Jordan-US relations and new beginnings

Jawad Anani
Jawad Anani (Photo: JNews)
There is nothing quite like the excitement of new and promising beginnings, so it’s only right that I congratulate the Jordan News team on their recent launch. As this is my first article on this platform; I would like to begin by wishing them a long and successful journey within the competitive landscape of print/digital media journalism. Such a momentous occasion demands a momentous subject: the all-important diplomatic relations between Jordan and the United States. اضافة اعلان

These relations have been quintessential to each of the countries’ foreign policies since the 1950’s. To make the claim that these relations have always been perfect would be a fallacy, and much like any meaningful dynamic, this particular one has had its share of trials.

A notable example of these tribulations occurred from 1990 to 1991, during George H.W. Bush’s term as president with regards to the rising tensions in the Arab Gulf, and Iraq specifically, during that time. The waters settled very quickly though, with the initiation of the Arab-Israeli peace negotiations in Madrid in October of that same year (1991).

A more recent, and deeper rift between the two nations occurred when the one-term former president Donald J. Trump announced the ill-advised and inaccurately named “Deal of the Century”; wherein, he used his executive power to officially relocate the US Embassy from Tel-Aviv to Jerusalem. This decision severed diplomatic and financial relations with the Palestinian Authority, and stifled the financial assistance designated for the Palestinians via UNRWA. A decision which deeply impacted Jordan, and its internal security.

However, it is important to note that these strains between the two countries never severed relations. This is in part due to Jordan’s invaluable role in maintaining Israel’s security. This role has always managed to temper these strains, and return the relationship to a manageable one.

The impact of Joe Biden’s win as president of the United States could be felt in Jordan’s public and private squares, as a sense of relief permeated through the fog of uncertainty created by his predecessor. Although relieved by the result of the elections, Jordanian policy makers, pundits, and analysts were fully aware that the current state of affairs (internal health, social, and economic unrest) in America, would keep the issues of the Near East from reaching President Biden’s desk until June or July of this year.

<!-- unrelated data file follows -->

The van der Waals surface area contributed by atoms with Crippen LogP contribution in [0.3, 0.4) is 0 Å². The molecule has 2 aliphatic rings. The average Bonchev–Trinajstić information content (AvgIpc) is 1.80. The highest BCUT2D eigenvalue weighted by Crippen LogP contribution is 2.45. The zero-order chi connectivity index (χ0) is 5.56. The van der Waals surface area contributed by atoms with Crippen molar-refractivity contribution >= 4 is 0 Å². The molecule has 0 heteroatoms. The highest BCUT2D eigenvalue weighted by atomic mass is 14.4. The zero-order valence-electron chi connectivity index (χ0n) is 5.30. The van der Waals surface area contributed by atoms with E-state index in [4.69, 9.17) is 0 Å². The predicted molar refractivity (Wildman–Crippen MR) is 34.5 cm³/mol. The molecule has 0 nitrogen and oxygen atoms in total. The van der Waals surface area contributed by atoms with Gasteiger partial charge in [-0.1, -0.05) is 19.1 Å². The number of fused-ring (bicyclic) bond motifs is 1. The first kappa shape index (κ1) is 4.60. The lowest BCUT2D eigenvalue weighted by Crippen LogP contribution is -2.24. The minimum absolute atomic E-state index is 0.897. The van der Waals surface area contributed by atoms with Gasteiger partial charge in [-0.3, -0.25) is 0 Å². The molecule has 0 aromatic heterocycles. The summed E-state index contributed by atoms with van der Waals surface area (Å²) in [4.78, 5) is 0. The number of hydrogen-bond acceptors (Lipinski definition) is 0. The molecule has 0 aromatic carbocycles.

President Biden’s foreign policy agenda has been primarily focused on the Iranian nuclear deal, and North Korea’s missile tests, pushing the Near East’s political issues even further down the chain of US foreign policy concerns. This is further evidenced by US Secretary of State Antony Blinken’s skirmishes with his counterparts in both China and Russia, due to their direct relations to North Korea and Iran.

Another highly intriguing development within the US- Iranian nuclear negotiations involves a quid pro quo: Iran is to halt its uranium enrichment program, and in return the US will lift its economic sanctions over Iran. This is all happening in tandem with many agreements being reached over Afghanistan, Yemen, Syria, and Iraq, through mediating nations such as Qatar, Turkey, the UAE, and some EU nations such as France and Germany.

Jordan, however, has also had two major political happenings with the US since Biden’s inauguration. First: The two nations have signed a security pact, which caused a wave of subdued dismay among some Jordanians and Arabs alike. Second: The increase in the normalization of relations between the US and the Palestinian authorities.

The latter development implies that this US administration acknowledges the practicality and viability of a two-state solution, as the only meaningful way forward. This posture taken by the current American administration can ease the rise of right-wing extremism in Israeli politics, and restore some of America’s credibility as a serious and honest broker for peace in the region.